The answer to this question should be easy. It is just arithmetic, after all.
But it is not easy, because calculation of the annuity supplement is quite intricate and lengthy. The supplement is not related to, and not administered by, the Social Security Administration, but it uses elements of the SSA algorithm.
- The calculation uses FERS basic salaries paid over an employee’s entire career, capped by a Social Security maximum for each year. It “indexes” these salaries for growth in line with the official “average total wages” (ATW) for 2017. Social Security insists on 35 years earnings, while the supplement does not. Note: by law, calculation of the supplement requeires a salary – actual or deemed – for all years from age 22 through the year before retirement.
- Deeming. SSA does not do deeming. Before indexing, for any years where the employee was not on the payroll for the entire year, the salary must be deemed. To do this, divide the salary for the first, full year of FERS service by the average total wages for the year; then multiply the average total wages for each year to be deemed by the resulting fraction (known as the earnings ratio).
- To index, multiply each individual salary by the index figure for the year. The index for the year is calculated by dividing the 2017 ATW by the ATW for the specific year. Prior to adding these deemed, indexed figures, find and delete the five lowest – SSA does not always delete. Then do the addition. After that, divide the total by the number of months in the years used.
- The result is the AIME, or Average Indexed Monthly Earnings. Now apply the three tier, 2019 Social Security formula for determining the PIA, or Primary Insurance Amount. Then reduce the PIA in accordance with number of years retiree is below the full retirement age. Divide the reduced benefit by 40 and multiply the result by number of years (rounded) of FERS service. SSA does not do this, either. You have just calculated the FERS annuity supplement.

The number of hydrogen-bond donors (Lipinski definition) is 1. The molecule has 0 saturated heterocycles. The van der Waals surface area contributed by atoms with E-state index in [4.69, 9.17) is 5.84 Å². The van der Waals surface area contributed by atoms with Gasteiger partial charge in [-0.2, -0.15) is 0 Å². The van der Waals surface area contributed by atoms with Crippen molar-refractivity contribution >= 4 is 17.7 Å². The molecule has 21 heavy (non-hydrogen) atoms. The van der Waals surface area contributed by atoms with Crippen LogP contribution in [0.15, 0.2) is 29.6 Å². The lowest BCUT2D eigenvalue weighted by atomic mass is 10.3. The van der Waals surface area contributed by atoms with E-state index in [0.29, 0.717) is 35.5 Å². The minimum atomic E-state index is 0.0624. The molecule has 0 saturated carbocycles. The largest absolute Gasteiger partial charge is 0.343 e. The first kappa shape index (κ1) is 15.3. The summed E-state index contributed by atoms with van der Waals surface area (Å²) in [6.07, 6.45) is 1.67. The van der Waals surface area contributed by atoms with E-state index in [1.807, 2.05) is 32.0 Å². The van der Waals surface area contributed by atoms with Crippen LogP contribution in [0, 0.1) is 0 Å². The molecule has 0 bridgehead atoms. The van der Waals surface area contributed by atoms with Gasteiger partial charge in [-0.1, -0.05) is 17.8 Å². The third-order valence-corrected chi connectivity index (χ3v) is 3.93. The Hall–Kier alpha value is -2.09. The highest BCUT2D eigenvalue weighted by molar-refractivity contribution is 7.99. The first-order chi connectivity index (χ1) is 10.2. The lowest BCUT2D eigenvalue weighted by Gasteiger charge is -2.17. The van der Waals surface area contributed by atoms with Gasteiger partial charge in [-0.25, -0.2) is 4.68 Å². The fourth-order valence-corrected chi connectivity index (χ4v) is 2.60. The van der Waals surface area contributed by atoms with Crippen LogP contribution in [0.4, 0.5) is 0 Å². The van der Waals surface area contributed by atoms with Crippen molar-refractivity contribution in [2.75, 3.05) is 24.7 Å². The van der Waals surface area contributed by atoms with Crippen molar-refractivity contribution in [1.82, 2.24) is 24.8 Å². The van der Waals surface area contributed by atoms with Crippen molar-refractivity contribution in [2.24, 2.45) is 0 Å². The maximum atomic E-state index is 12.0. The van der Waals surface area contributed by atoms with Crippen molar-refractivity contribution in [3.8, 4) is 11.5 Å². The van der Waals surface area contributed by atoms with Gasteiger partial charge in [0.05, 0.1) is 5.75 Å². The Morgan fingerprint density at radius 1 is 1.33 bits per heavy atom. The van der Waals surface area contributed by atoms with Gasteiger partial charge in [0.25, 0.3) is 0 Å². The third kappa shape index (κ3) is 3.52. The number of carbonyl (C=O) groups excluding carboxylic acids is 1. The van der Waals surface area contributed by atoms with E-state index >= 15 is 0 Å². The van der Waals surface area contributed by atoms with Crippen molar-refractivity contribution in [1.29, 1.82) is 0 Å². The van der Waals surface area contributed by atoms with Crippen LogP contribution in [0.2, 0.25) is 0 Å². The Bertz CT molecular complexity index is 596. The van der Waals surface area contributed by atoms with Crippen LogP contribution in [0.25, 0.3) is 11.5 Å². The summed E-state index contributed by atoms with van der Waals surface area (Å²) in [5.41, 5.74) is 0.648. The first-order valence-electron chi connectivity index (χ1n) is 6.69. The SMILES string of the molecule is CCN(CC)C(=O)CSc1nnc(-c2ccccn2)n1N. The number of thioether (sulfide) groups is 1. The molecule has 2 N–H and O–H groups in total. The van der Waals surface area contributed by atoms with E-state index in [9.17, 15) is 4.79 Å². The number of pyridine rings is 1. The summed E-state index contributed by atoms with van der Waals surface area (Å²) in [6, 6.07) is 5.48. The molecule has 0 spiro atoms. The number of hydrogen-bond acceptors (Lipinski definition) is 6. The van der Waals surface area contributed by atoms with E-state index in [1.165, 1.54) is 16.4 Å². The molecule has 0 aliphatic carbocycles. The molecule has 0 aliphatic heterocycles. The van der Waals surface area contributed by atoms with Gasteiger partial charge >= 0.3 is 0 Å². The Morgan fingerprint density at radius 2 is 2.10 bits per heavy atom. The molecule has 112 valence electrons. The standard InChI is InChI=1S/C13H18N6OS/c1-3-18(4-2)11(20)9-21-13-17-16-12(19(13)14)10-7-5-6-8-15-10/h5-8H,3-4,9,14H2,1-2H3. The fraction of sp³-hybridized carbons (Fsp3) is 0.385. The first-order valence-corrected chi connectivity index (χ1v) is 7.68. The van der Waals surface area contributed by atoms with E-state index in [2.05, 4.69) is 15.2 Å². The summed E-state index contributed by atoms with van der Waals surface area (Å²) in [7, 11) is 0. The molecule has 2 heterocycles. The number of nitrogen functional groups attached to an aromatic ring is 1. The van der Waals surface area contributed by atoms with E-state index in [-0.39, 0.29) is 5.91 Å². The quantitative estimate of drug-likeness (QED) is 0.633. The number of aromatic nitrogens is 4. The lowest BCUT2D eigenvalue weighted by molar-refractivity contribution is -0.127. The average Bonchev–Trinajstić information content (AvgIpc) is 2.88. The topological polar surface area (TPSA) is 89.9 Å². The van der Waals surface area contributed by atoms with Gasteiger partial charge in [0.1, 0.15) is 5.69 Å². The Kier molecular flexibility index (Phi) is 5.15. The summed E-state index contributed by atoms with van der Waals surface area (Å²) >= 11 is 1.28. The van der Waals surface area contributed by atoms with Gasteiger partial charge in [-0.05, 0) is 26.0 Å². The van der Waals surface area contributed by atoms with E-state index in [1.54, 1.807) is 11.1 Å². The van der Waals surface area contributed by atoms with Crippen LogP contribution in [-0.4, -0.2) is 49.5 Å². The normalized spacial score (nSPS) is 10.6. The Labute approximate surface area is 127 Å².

In view of the above, is it any wonder our friends at OPM need an average of three hours per case to do one calculation? Are you surprised that, when doing “estimates,” nearly all experts on Federal retirement take refuge in the simplistic, unreliable Social Security short cut? (Divide the latest Social Security estimate for your age 62 retirement by 40, then multiply by FERS years.)
This estimate-based-on-an-estimate assumes you will continue working and start Social Security at 62. Considering the annuity supplement starts at retirement and ends at age 62, this is problematic and unsound. Also, unlike OPM, Social Security gives full credit for any non-FERS earnings, which are not part of the supplement. These differences mean the quick and dirty estimate – used only because there is no known alternative – is misleadingly high.
Returning to the original question, the maximum annuity supplement for a 2019 retirement is $2,078 per month. This is based on birth year 1957, first full year of FERS service 1983, 37 years service, and maximum earnings each year. Other age and service combinations have also been accurately computed – see below.
FERS Annuity Supplement: 2019
Maximum at various ages and service times
Ref: Chapter 51, CSRS & FERS Handbook
|Birth||FERS||– Age Reduction –||Years|
Above calculations performed with proprietary software from: [email protected]
* Years include months before first full year and after 2018, if the total, rounded, yields one additional year. Example: from 5/14/82 to 7/23/19 is 37 years.
** PIA = Primary Insurance Amount. PIA bend points for 2019 are $926 and $5,583. Max earnings and average total wages, by year, are at: www.ssa.gov
*** Retirement with fewer than 30 FERS years is possible at age 60 or 61, or for law enforcement/fire fighters, or when there is military service, or when an ‘early out’ is authorized.